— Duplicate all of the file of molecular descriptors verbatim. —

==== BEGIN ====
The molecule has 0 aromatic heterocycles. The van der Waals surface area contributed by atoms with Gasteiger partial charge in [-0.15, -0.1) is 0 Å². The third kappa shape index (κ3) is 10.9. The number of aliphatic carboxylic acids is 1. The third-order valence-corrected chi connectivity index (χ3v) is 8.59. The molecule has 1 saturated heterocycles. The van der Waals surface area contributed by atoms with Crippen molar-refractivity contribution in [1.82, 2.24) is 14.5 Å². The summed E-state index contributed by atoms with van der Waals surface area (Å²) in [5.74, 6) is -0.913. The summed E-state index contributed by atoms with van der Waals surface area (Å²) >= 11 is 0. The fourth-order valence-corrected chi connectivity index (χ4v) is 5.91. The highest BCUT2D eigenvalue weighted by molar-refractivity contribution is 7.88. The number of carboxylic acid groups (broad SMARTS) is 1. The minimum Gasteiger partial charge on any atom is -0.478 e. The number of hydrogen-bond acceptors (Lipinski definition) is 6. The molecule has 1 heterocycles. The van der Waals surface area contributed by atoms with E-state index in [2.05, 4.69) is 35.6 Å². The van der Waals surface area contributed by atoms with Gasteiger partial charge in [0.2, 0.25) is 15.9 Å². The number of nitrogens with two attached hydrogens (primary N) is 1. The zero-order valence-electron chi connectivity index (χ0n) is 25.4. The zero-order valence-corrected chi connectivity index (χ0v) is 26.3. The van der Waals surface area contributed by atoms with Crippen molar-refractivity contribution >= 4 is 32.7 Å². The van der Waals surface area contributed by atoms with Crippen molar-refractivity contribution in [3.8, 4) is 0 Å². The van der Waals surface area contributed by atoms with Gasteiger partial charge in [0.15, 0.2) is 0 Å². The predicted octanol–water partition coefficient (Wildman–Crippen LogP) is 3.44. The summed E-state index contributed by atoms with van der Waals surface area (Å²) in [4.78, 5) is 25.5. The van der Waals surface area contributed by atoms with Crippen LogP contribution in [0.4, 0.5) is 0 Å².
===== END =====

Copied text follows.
The molecule has 0 aromatic heterocycles. The van der Waals surface area contributed by atoms with Gasteiger partial charge in [-0.15, -0.1) is 0 Å². The third kappa shape index (κ3) is 10.9. The number of aliphatic carboxylic acids is 1. The third-order valence-corrected chi connectivity index (χ3v) is 8.59. The molecule has 1 saturated heterocycles. The van der Waals surface area contributed by atoms with Crippen molar-refractivity contribution in [1.82, 2.24) is 14.5 Å². The summed E-state index contributed by atoms with van der Waals surface area (Å²) in [5.74, 6) is -0.913. The summed E-state index contributed by atoms with van der Waals surface area (Å²) >= 11 is 0. The fourth-order valence-corrected chi connectivity index (χ4v) is 5.91. The highest BCUT2D eigenvalue weighted by molar-refractivity contribution is 7.88. The number of carboxylic acid groups (broad SMARTS) is 1. The minimum Gasteiger partial charge on any atom is -0.478 e. The number of hydrogen-bond acceptors (Lipinski definition) is 6. The molecule has 1 heterocycles. The van der Waals surface area contributed by atoms with E-state index in [2.05, 4.69) is 35.6 Å². The van der Waals surface area contributed by atoms with Gasteiger partial charge in [0.2, 0.25) is 15.9 Å². The number of nitrogens with two attached hydrogens (primary N) is 1. The zero-order valence-electron chi connectivity index (χ0n) is 25.4. The zero-order valence-corrected chi connectivity index (χ0v) is 26.3. The van der Waals surface area contributed by atoms with Crippen molar-refractivity contribution >= 4 is 32.7 Å². The van der Waals surface area contributed by atoms with Crippen molar-refractivity contribution in [3.8, 4) is 0 Å². The van der Waals surface area contributed by atoms with Gasteiger partial charge in [0.15, 0.2) is 0 Å². The predicted octanol–water partition coefficient (Wildman–Crippen LogP) is 3.44. The summed E-state index contributed by atoms with van der Waals surface area (Å²) in [4.78, 5) is 25.5. The van der Waals surface area contributed by atoms with Crippen LogP contribution in [0.4, 0.5) is 0 Å².